Land held by tribals in Odisha is shrinking, says a draft CAG report

Despite implementation of Forest Right Act since 2005-06 and restriction on sale of their land to non-ST persons, decrease in tribal landholding is suggestive of the fact that larger chunk of their land might have been acquired by government for public purpose, the audit agency suspects.

June 22, 2023 06:47 pm | Updated 06:47 pm IST - BHUBANESWAR

Photo used for representation purpose only.

Photo used for representation purpose only. | Photo Credit: The Hindu

At a time when political parties are competing among themselves to be seen as the champions of tribal cause, the indigenous groups in Odisha have gradually lost possession over their land, a precious resource for their survival.  

A draft report of Comptroller and Auditor General (CAG) of India has laid bare as to how land held by tribals in Odisha has decreased by 12% in a decade while land belonging to Scheduled Caste has recorded growth in the same period.

The CAG has taken 10-year period from 2005-06 to 2015-16 for studying landholding pattern in the Odisha. Total State’s operational land area had shrunk from 50.19 lakh hectare in 2005-06 to 46.19 lakh ha as far as agriculture is concerned.

“During the same period, landholding area of SC and others have registered increase in 2015-06 compared to 2005-06, but that registered decrease in case of tribals. In 2005-06, 17.48 lakh ha of total operational land was held by tribals, that decreased to 15.38 lakh ha in 2015-16 registering a decrease by 2.10 lakh ha (12%),” the apex audit agency finds.

As per 2011 Census, the tribal population of the State is 95.91 lakh constituting 22.85% of total population of the State and 9.20% of India’s tribal population. There are 62 tribal communities including 13 particularly vulnerable tribal groups in the State.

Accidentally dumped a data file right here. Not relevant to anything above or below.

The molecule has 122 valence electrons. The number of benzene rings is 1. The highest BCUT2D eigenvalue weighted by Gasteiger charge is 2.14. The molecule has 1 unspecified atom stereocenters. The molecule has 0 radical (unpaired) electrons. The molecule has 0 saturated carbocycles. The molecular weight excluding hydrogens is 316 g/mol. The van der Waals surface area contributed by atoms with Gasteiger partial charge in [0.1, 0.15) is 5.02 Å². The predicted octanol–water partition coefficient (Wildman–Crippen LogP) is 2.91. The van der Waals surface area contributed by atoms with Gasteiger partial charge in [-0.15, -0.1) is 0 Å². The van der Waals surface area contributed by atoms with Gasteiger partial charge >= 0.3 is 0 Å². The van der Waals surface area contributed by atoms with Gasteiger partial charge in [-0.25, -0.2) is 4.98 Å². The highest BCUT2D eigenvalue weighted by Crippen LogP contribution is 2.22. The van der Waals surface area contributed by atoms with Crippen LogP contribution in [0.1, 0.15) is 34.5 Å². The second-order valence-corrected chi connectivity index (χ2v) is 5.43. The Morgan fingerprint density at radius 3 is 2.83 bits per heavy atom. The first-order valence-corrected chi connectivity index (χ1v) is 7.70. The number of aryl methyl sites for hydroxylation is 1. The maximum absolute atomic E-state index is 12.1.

Odisha has the third largest concentration of tribal population in the country after Madhya Pradesh and Maharashtra. As many as 119 out of 314 blocks have been declared as scheduled areas. As of March 2022, 44.70% of State’s geographical area is scheduled areas. The purpose of declaration of scheduled area is to preserve the tribal autonomy, their culture and economic development to ensure social, economic and political justice and preservation of peace and good governance.

The CAG had taken up the study stating that ST population was one of the socially vulnerable groups who needs socio-economic support of the State for their development. “Both State and Centre had enacted several legislations for their protection. Their livelihood basically depends upon forest produce and farming. Therefore, their own land as well as public land of their localities is the main sources of their sustenance,” it said.

The CAG pointed out that district and tehsil-wise distribution of landholding by tribals was neither maintained by Revenue and Disaster Management department or SC and ST Development department nor by tahasils.

It studied six southern and northern Odisha districts where it was found that 9.27 lakh hectare area held by 7.53 lakh tribals came down to 8.44 lakh hectare of land while population marginally rose to 7.98 lakh between 2005-06 and 2015-16.

“In case of tribal population, despite implementation of Forest Right Act since 2005-06 and restriction on sale of their land to non-ST persons, decrease in their land holding is suggestive of the fact that larger chunk of their land might have been acquired by government for public purpose,” the audit agency suspects.

Odisha government had enacted Odisha Scheduled Areas Transfer of Immoveable Property (OSATIP) (by Scheduled Tribes) Regulation, 1956, amended in 2000 in order to prohibit transfer of land belonging to tribals to non-tribals with effect from September 4, 2002.

The provision of Act says a non-tribal in possession of agricultural land acquired from tribal person between October 4, 1956 and September 4, 2002 should have to furnish a declaration to competent authority stating circumstances and manner of possession of land. The declaration had to be furnished within two years from September 4, 2002. In case, the declaration is found to be unsatisfactory or the possessor fails furnish declaration, the agricultural land should be reverted back to original tribal owner.

“In absence of fixation of time limit for disposing of cases filed under OSATIP Regulations, out of total 2134 pending cases, 1347 cases remained pending beyond 10 years and 391 cases were pending for 6 to 10 years,” the CAG finds.

The agency further pointed out, “In 20 test-checked cases involving 66.57 acres of land, despite receipt of enquiry report from the Tahsildar between July 2008 and September 2021, the cases had not been disposed of by the Sub-Collector concerned.”

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